"The concept of the atmospheric background has been backed up by millions of measurements made by a community of hundreds of researchers."
But he has no references for these millions of measurements (though he references other assertions in his critique). So I can't independently verify what he means by that. If the "background" definition has empirical support, this empirical data should be foremost in his argument. As it stands, it sounds like atmospheric background is a concept, widely accepted to be sure, but not very well defended. And in science, accepted and defended are two different things.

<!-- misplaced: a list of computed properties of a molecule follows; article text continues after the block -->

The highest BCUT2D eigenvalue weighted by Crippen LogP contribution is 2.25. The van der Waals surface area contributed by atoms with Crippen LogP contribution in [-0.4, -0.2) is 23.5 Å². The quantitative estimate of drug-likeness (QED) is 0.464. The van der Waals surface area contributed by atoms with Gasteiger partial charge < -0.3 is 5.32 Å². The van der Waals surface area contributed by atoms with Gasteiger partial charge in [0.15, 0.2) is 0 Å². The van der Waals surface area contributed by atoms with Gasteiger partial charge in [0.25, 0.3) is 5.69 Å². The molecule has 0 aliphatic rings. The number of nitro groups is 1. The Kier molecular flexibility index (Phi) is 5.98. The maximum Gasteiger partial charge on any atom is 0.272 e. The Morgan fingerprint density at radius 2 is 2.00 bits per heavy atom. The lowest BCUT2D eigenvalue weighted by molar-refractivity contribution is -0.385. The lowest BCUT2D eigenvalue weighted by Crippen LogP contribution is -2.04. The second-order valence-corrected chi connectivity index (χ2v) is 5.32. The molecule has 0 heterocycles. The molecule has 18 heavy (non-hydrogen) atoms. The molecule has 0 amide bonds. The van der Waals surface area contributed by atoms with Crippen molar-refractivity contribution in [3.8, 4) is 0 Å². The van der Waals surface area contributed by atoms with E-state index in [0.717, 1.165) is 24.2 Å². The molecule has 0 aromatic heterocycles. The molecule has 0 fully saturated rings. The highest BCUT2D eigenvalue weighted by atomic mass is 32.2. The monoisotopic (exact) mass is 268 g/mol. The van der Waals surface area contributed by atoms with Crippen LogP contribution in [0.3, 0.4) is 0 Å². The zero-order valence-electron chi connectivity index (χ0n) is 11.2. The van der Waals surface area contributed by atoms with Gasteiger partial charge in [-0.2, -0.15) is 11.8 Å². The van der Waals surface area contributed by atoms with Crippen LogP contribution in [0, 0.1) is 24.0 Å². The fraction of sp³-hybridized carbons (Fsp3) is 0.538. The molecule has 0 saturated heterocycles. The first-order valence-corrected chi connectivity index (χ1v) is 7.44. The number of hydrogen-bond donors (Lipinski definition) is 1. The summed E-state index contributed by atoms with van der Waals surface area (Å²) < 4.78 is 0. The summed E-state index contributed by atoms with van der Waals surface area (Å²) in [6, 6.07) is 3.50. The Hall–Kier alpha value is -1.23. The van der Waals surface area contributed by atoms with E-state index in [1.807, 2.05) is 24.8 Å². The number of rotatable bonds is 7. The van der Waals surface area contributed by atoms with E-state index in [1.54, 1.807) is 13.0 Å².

Incidentally, there are only five major CO2 measuring stations (atmospheric baseline observatories). Most of the data for mean monthly or annual CO2 levels come from the station on an active volcano (Earth's largest) called Mauna Loa, which last erupted in 1984. I assume climatologists have taken into account volcanic gases (one of which is CO2) as a potential confounder, and that this has nothing to do with the much higher readings of CO2 since they started taking direct measurements there.


So they rejected a huge amount of empirical data with a lot of variance for a proxy that has very little variance, barely climbing for centuries. Then they attached actual measurements, and CO2 levels leap. How much of it is an artifact of data exclusion and definition change?

I don't know the answer. But I shouldn't have had to ask the question.